Page 1 of 50 - About 500 Essays
  • Media Stereotypes: Dead Lesbian Syndrome

    Bulletproof Vests Society is influenced by the media on a daily basis by reaffirming social standards and expectations. This becomes complicated when socialization creates a norm for society that places people who do not conform to specific barriers into a category of “otherness.” Western culture rarely represents “other” people in the media, and when they are portrayed their identity falls into stereotypes and negative tropes. One trope that is common among queer characters is known as Bury Your Gays, or specifically Dead Lesbian Syndrome, which is a result of the extensive deaths of women-loving-women in television. This includes the character Commander Lexa from The 100 who was one particular death that left a strong impact on queer youth.…

    Words: 1496 - Pages: 6
  • Lesbian Culture In The 20th Century

    A comparison of the lesbian community from the twentieth century and that which exists today shows almost no resemblance between the two. The traits that marked lesbian culture as ‘distinct’ - namely butch/femme identities - have been replaced by the modern lesbian. The butch/femme lesbian dichotomy of the early twentieth century challenged society’s definition of being female, but the rise of lesbian feminism and the “new lesbian” critiqued this traditional approach as ‘heterosexual roleplay’…

    Words: 1239 - Pages: 5
  • Pat Califia's A Secret Side Of Lesbian Sexuality

    The lesbian feminism group in the late 90s largely rejected the concept of sadomasochism due to its highlight of passive and dominating roles mirroring heterosexual couples. It was also seen as an inequality of power among them. Pat Califia, an important figure in the pro-sex movement and a strong proponent of sadomasochism, was one of the founders of Samois, an organization about sadomasochism groups. In her excerpt, “A Secret Side of Lesbian Sexuality”, she unravels the ‘true’ meaning of the…

    Words: 827 - Pages: 4
  • Stonewall Film Analysis

    York’s Harlem and Greenwich Village. They cruised at speak-easys and were frequently sexworkers. During this period, if one was found out, one was not accepted. It was common to be imprisoned or committed to a psychiatric institution if found out. More broadly, gay and lesbian literature was produced to a…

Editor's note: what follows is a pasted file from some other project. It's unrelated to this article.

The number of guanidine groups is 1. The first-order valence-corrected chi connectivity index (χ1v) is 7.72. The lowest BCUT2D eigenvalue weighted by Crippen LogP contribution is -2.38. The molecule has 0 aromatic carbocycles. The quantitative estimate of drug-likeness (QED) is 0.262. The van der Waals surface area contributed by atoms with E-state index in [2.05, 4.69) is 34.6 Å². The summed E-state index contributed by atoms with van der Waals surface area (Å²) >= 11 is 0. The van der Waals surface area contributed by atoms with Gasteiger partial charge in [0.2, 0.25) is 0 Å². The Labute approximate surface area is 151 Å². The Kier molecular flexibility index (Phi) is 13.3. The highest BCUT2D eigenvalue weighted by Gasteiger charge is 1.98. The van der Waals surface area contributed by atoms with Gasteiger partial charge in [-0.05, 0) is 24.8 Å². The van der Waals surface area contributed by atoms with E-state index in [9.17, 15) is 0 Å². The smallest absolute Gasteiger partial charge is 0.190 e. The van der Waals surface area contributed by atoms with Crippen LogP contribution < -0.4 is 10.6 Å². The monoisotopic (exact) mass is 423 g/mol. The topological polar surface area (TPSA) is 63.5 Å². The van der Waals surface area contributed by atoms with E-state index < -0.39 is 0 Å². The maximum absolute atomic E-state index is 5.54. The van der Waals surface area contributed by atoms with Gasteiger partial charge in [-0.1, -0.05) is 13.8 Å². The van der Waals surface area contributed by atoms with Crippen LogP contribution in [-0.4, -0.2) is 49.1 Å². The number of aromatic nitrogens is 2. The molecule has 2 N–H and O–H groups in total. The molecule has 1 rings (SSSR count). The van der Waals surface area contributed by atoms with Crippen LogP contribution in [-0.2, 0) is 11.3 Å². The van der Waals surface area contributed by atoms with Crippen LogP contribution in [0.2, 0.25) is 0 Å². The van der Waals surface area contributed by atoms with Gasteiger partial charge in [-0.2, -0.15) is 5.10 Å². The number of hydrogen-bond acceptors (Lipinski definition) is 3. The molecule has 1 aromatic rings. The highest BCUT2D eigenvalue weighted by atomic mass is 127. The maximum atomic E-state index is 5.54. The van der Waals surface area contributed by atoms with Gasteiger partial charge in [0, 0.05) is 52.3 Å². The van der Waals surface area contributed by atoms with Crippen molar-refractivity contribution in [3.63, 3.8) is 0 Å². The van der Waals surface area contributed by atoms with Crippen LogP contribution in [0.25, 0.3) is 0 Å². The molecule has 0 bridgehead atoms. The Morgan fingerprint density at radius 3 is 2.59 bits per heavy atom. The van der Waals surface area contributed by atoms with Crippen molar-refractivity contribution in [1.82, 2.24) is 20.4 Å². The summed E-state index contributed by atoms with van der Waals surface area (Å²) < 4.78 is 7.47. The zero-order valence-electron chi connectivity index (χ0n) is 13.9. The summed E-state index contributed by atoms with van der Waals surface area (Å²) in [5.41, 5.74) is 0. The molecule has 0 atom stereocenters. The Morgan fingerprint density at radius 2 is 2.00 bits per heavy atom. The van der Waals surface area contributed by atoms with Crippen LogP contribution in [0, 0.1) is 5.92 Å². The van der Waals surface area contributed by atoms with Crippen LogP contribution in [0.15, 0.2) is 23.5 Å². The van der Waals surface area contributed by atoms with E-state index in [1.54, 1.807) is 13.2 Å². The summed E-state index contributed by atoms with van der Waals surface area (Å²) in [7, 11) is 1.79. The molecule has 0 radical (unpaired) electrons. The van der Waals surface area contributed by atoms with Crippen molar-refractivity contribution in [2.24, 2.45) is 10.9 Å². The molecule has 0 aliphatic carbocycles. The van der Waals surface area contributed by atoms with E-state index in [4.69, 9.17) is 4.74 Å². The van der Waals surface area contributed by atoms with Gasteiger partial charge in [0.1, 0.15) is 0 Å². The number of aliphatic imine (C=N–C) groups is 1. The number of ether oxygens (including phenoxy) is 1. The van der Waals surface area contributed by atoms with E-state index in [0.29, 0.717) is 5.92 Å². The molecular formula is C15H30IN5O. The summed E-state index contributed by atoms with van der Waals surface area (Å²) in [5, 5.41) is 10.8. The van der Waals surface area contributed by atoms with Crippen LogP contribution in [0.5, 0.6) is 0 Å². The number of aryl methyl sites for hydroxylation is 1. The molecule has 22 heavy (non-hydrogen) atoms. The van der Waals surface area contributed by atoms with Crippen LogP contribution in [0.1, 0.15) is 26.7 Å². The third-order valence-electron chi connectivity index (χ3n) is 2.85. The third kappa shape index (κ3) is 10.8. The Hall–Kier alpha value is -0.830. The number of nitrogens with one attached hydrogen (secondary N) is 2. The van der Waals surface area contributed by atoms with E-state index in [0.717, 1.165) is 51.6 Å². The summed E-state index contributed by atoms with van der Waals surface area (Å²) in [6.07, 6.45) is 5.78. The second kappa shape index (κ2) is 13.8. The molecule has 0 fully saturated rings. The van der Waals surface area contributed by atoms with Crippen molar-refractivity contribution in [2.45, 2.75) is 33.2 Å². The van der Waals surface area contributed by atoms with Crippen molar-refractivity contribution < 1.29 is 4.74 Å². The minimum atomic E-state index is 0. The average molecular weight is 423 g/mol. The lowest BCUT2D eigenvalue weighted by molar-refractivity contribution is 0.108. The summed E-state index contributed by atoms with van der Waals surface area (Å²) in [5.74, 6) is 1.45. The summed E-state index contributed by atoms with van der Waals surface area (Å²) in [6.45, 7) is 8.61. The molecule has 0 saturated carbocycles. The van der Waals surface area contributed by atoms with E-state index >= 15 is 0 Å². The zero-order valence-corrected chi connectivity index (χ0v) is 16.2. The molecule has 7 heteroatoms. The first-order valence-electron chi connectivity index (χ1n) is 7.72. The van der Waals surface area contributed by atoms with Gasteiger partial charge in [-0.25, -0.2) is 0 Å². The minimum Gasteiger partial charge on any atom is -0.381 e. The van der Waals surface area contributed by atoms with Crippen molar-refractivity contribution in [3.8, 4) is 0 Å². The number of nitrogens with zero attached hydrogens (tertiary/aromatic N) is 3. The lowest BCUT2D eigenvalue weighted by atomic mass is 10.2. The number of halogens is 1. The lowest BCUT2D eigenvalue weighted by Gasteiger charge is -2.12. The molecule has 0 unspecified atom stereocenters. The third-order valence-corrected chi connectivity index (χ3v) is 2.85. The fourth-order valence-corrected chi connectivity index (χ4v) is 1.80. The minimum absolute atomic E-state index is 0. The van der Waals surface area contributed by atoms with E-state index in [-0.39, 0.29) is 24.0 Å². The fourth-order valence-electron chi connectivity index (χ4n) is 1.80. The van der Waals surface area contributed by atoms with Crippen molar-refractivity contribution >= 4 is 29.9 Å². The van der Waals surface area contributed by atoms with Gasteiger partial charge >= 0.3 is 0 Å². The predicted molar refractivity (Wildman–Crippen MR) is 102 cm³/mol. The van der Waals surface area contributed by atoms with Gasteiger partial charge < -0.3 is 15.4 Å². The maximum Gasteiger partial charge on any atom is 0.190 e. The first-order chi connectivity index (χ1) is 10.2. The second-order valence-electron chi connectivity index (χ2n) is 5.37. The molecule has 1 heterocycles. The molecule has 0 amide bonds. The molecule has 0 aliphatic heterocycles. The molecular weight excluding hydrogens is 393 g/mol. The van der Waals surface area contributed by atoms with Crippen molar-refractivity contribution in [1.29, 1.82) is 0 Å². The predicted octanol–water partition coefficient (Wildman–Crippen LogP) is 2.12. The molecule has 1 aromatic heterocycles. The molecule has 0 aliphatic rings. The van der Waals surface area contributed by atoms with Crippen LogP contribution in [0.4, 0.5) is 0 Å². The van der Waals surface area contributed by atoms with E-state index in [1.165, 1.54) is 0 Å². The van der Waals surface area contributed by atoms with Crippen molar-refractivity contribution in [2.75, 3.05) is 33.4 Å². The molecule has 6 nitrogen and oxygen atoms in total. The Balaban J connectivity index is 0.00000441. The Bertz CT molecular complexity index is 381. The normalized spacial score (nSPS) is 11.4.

Words: 875 - Pages: 4
  • Homosexuality In Harlem

    Negroes” is the black lesbian subculture that began to arise. This subculture intertwined with Afro-American jazz and the blues, working as both outlets for sexual and emotional expression and social awareness. These music genres, their lyricism, and the lesbian singers that brought life to them impacted the development of American arts in New York through a growing population of openly sexual women. Homosexuality was clearly…

    Words: 1190 - Pages: 5
  • Female Body In Loie Fuller's Ideas

    Health Movement. This engagement in the Women’s Health Movement, a feminist movement of its time, was how Fuller, through her performance, engaged in empowering the female body. It is also vital to place Fuller in the French and Parisian lesbian subculture of the late nineteenth century. During this time period, “portrayals of lesbians clearly had a voyeuristic appeal to straight men” and lesbians, until the mid-1880s were seen as low class women, mostly prostitutes. Many male authors of the…

    Words: 2287 - Pages: 10
  • Bronfenbrenner Ecological Theory

    Lesbian women encounter different consequences in various regions of the United States while disclosing their sexual identity. For instance, the Midwest and Southern states are difficult areas to live openly as a person who identify themselves as LGBT. Disclosure and non-disclosure of one’s sexual identity can be difficult for lesbian women because they think about the severity of the consequences. If lesbian women resides in a region that values heterosexual identity only, then she may…

    Words: 860 - Pages: 4
  • Sexuality In The Realm Of Possibility By David Levithan

    The lesbian choice in Diana 's case in influenced not by the natural affection towards girls but rather by the rejection of boys ' sexuality. Diana writes about her previous failures with boys who never call, who put themselves higher than others, always leave in difficult moment and try to change the girl for their own sake (Levithan 47). Thus, Diana decides to protect herself from pain and love a girl who is unlikely to behave like boys, on her point of view. In modern society such behavior…

    Words: 968 - Pages: 4
  • Differences And Similarities Between Sappho And Katherine Phillips

    two of the most influential writers and poets in literature. While both existed in two very different time periods, there are many parallels between the two poets and their writing style and lifestyle. Their poetry was about affectionate and emotional connections with women they cared for, which eventually led them to becoming a symbol for female homosexuality. Many scholars and historians would agree that both Sappho and Katherine Philips’ history are ambiguous and details about their lives may…

    Words: 1369 - Pages: 6
  • Homosexuality In Sheridan Le Fanu's Carmilla

    explains the aspects if an ideal Victorian women and what the roles women are precisely. In doing so Yildirim writes, “This is exactly what the ideal Victorian woman was expected to be like. Her main mission was supposed to be to serve others with a complete moral superiority and integrity. In order for a woman to be regarded as a lady, it was essential that she follow the norms and manners inflicted upon her by the society. In the Victorian social pyramid, regardless of her origins, a woman was…

    Words: 707 - Pages: 3
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